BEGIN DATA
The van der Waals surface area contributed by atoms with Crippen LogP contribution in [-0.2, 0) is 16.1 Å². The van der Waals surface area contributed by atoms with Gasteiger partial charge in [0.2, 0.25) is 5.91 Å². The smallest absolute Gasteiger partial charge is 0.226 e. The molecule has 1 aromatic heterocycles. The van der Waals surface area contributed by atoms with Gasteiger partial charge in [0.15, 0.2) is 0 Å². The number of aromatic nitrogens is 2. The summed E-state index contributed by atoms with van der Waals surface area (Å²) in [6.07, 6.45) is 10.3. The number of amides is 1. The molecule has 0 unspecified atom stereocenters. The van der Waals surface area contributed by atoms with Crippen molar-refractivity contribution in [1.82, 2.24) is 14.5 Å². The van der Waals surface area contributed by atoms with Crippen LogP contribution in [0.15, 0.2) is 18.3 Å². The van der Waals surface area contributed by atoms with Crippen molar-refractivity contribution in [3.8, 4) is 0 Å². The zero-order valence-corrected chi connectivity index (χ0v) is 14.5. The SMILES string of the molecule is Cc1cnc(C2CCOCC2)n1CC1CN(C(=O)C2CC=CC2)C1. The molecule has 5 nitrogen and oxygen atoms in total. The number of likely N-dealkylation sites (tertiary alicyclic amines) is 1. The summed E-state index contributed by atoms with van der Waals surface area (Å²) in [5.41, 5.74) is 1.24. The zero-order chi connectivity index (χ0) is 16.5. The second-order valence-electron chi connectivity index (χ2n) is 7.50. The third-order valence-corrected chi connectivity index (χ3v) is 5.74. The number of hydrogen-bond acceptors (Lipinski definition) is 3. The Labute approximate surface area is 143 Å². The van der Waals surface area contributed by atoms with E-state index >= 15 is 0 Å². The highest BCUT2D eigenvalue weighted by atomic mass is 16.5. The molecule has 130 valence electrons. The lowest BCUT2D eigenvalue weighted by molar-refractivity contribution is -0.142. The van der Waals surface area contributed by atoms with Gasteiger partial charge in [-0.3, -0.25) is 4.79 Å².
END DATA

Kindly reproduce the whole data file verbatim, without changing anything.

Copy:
The van der Waals surface area contributed by atoms with Crippen LogP contribution in [-0.2, 0) is 16.1 Å². The van der Waals surface area contributed by atoms with Gasteiger partial charge in [0.2, 0.25) is 5.91 Å². The smallest absolute Gasteiger partial charge is 0.226 e. The molecule has 1 aromatic heterocycles. The van der Waals surface area contributed by atoms with Gasteiger partial charge in [0.15, 0.2) is 0 Å². The number of aromatic nitrogens is 2. The summed E-state index contributed by atoms with van der Waals surface area (Å²) in [6.07, 6.45) is 10.3. The number of amides is 1. The molecule has 0 unspecified atom stereocenters. The van der Waals surface area contributed by atoms with Crippen molar-refractivity contribution in [1.82, 2.24) is 14.5 Å². The van der Waals surface area contributed by atoms with Crippen LogP contribution in [0.15, 0.2) is 18.3 Å². The van der Waals surface area contributed by atoms with Crippen molar-refractivity contribution in [3.8, 4) is 0 Å². The zero-order valence-corrected chi connectivity index (χ0v) is 14.5. The SMILES string of the molecule is Cc1cnc(C2CCOCC2)n1CC1CN(C(=O)C2CC=CC2)C1. The molecule has 5 nitrogen and oxygen atoms in total. The number of likely N-dealkylation sites (tertiary alicyclic amines) is 1. The summed E-state index contributed by atoms with van der Waals surface area (Å²) in [5.41, 5.74) is 1.24. The zero-order chi connectivity index (χ0) is 16.5. The second-order valence-electron chi connectivity index (χ2n) is 7.50. The third-order valence-corrected chi connectivity index (χ3v) is 5.74. The number of hydrogen-bond acceptors (Lipinski definition) is 3. The Labute approximate surface area is 143 Å². The van der Waals surface area contributed by atoms with E-state index >= 15 is 0 Å². The highest BCUT2D eigenvalue weighted by atomic mass is 16.5. The molecule has 130 valence electrons. The lowest BCUT2D eigenvalue weighted by molar-refractivity contribution is -0.142. The van der Waals surface area contributed by atoms with Gasteiger partial charge in [-0.3, -0.25) is 4.79 Å².